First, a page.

Nursing students Di Umoh and Chantal Nizam worked with faculty teams on interrelated diabetes studies that looked at cultural issues interwoven with data studies.

Umoh worked with investigators to test a new approach to diabetes self-management among African-Americans in rural areas. She updated background literature and transcribed audiotapes from weekly group sessions held in rural Louisa County.

"The students bring unique and interesting questions and help us to see our project in new ways,"  said associate professor Sharon Utz, one of Umoh's mentors. "Their backgrounds and experiences add to the richness of the team and our understanding of the clinical problems we study."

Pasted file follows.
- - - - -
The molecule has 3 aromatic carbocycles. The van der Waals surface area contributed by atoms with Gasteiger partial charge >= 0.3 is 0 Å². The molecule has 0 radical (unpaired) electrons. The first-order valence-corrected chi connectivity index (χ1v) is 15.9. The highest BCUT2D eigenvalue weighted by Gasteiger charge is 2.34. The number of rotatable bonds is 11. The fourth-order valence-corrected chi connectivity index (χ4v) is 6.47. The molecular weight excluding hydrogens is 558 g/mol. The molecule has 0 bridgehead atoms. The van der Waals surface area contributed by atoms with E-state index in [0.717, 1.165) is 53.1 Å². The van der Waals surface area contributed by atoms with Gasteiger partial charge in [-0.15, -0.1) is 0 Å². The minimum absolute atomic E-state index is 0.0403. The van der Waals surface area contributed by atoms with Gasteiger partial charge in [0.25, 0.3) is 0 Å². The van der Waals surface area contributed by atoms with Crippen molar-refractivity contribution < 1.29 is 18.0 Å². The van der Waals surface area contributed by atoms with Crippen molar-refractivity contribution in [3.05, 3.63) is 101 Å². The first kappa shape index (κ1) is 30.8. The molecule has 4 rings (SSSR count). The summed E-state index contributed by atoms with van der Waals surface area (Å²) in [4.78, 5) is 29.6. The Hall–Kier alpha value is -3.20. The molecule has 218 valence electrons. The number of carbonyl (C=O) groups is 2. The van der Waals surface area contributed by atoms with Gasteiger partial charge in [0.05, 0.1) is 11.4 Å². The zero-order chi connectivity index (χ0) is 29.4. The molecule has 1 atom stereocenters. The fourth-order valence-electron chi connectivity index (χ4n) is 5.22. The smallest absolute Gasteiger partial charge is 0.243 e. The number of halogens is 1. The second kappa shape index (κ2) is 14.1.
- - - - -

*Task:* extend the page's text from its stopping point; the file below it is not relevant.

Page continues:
Umoh saw the experience as an important one for students. "As nursing students, we often fail to acknowledge just how crucial research is to our practice," she said.

Nizam, a rising third-year nursing student, participated in a study in the Grand Bahamas under the guidance of assistant professors Ishan Williams and Kathryn Reid. The project focused on enhancing collaboration in rural international research, while addressing the global need for diabetes self-management training.

Nizam helped gather data and organize materials to help meet the grant's short timeline. She said she valued the introduction to research methodology and seeing its potential impact on clinical practice.

For Williams and Reid, Nizam's assistance was critical. They see the program as useful for grooming new scholars. "This program clearly puts undergraduates into research," Williams said, "which is a great path for encouraging new graduate students, especially in nursing."

For May nursing graduates Michelle Dorsey and Katy Bagley, the summer program offered a chance to take their distinguished major projects to fruition and professional publication.